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Wealth transfer strategies

Date posted:  1/2/15 02:45:00 PM It's never too early to consider a wealth transfer strategy.

For those with strong financial footing, there are few things as important as helping secure the livelihood and legacies of loved ones. That's why it is never too early to consider wealth transfer strategies.

Over the next few decades, millions of Americans will go through a wealth transfer process, which means planning ahead could make a world of difference to your heirs. You've worked hard to achieve financial success, and your family and loved ones - not Uncle Sam - deserve to be the benefactor.

You can avoid tax consequences by giving away $14,000 of assets or non-cash property per year to as many people as you like without it counting toward the lifetime gift tax exemption of $5.43 million, according to the Financial Planning Association. The earlier you start, the bigger piece of the pie you'll leave behind.

"Avoid tax consequences by giving away $14,000 of assets or non-cash property per year."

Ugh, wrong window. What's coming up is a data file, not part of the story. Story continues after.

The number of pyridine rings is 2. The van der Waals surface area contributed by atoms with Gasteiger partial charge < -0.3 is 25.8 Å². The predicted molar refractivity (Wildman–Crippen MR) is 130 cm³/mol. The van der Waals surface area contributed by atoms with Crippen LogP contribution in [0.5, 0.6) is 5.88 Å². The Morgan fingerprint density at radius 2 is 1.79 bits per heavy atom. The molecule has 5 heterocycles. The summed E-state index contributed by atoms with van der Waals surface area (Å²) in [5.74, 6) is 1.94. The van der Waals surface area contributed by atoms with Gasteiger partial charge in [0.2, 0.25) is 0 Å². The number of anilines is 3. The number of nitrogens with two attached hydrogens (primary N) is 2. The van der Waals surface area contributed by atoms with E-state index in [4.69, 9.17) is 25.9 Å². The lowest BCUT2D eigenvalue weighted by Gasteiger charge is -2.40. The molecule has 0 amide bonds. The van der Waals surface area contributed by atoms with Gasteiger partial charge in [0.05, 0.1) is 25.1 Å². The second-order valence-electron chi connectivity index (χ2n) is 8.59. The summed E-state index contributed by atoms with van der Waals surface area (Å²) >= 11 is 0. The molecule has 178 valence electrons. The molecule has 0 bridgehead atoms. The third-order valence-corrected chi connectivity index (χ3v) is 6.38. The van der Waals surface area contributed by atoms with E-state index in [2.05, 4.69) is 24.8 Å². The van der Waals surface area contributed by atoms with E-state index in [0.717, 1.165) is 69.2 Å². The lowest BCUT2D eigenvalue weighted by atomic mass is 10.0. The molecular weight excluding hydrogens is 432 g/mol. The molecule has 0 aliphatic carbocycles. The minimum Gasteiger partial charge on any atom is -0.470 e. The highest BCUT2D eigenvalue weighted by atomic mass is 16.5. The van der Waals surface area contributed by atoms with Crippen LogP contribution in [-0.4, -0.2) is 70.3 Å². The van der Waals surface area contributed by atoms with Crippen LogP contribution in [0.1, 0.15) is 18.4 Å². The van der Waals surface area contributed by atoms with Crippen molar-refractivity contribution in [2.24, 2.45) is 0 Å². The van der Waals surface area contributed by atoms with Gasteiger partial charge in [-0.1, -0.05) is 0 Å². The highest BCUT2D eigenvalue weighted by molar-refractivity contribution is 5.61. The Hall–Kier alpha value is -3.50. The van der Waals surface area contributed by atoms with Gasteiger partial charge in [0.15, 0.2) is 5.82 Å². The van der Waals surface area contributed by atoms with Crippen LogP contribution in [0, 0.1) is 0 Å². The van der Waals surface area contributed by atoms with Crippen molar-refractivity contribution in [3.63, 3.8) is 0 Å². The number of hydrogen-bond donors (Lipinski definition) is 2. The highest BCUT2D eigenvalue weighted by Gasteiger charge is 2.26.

Don't be one of the 3,700 estates estimated to owe such a tax this year. Let UMB's dedicated private bankers craft a wealth transfer strategy that fits your needs. After all, the top estate tax rates on amounts above the exemption is 40 percent, and who wants to pay the government when that money could go to your family?

Another way to pass assets along to your heirs is by converting a traditional IRA into a Roth. While a traditional IRA offers tax deductible contributions on both state and federal returns, withdrawals in retirement are taxed at an ordinary rate. Meanwhile, there are no contribution benefits of a Roth IRA, but withdrawals and earnings are typically tax-free, according to In simpler terms, a traditional IRA allows you to avoid taxes when depositing money, while a Roth IRA allows you to avoid taxes when withdrawing during retirement.